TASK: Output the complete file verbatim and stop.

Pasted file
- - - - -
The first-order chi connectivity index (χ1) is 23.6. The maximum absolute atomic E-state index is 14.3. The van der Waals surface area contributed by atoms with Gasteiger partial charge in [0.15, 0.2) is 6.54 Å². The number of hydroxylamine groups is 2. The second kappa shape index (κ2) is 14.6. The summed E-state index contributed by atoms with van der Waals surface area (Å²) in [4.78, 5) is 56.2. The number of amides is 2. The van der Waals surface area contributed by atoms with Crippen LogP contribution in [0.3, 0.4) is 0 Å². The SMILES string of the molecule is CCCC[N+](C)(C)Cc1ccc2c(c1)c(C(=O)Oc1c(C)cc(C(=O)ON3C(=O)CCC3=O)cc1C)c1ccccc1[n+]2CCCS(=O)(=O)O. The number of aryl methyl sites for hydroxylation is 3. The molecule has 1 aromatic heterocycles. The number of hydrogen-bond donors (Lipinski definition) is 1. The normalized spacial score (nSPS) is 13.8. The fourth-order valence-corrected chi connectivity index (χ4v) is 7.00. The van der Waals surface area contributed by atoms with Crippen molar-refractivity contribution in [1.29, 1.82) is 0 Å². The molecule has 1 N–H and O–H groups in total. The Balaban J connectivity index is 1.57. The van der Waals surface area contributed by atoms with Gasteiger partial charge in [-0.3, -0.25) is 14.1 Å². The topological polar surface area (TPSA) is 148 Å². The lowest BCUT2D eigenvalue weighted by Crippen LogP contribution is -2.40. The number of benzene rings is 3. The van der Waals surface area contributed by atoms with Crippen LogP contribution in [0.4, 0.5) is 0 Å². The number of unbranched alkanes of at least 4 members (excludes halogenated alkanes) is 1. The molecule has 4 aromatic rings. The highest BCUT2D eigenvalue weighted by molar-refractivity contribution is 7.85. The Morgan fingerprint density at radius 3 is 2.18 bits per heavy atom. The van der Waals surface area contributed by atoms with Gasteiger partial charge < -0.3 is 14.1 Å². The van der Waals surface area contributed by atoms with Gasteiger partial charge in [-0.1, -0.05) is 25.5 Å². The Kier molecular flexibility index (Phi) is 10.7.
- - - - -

The first-order chi connectivity index (χ1) is 23.6. The maximum absolute atomic E-state index is 14.3. The van der Waals surface area contributed by atoms with Gasteiger partial charge in [0.15, 0.2) is 6.54 Å². The number of hydroxylamine groups is 2. The second kappa shape index (κ2) is 14.6. The summed E-state index contributed by atoms with van der Waals surface area (Å²) in [4.78, 5) is 56.2. The number of amides is 2. The van der Waals surface area contributed by atoms with Crippen LogP contribution in [0.3, 0.4) is 0 Å². The SMILES string of the molecule is CCCC[N+](C)(C)Cc1ccc2c(c1)c(C(=O)Oc1c(C)cc(C(=O)ON3C(=O)CCC3=O)cc1C)c1ccccc1[n+]2CCCS(=O)(=O)O. The number of aryl methyl sites for hydroxylation is 3. The molecule has 1 aromatic heterocycles. The number of hydrogen-bond donors (Lipinski definition) is 1. The normalized spacial score (nSPS) is 13.8. The fourth-order valence-corrected chi connectivity index (χ4v) is 7.00. The van der Waals surface area contributed by atoms with Crippen molar-refractivity contribution in [1.29, 1.82) is 0 Å². The molecule has 1 N–H and O–H groups in total. The Balaban J connectivity index is 1.57. The van der Waals surface area contributed by atoms with Gasteiger partial charge in [-0.3, -0.25) is 14.1 Å². The topological polar surface area (TPSA) is 148 Å². The lowest BCUT2D eigenvalue weighted by Crippen LogP contribution is -2.40. The number of benzene rings is 3. The van der Waals surface area contributed by atoms with Crippen LogP contribution in [0.4, 0.5) is 0 Å². The number of unbranched alkanes of at least 4 members (excludes halogenated alkanes) is 1. The molecule has 4 aromatic rings. The highest BCUT2D eigenvalue weighted by molar-refractivity contribution is 7.85. The Morgan fingerprint density at radius 3 is 2.18 bits per heavy atom. The van der Waals surface area contributed by atoms with Gasteiger partial charge < -0.3 is 14.1 Å². The van der Waals surface area contributed by atoms with Gasteiger partial charge in [-0.1, -0.05) is 25.5 Å². The Kier molecular flexibility index (Phi) is 10.7.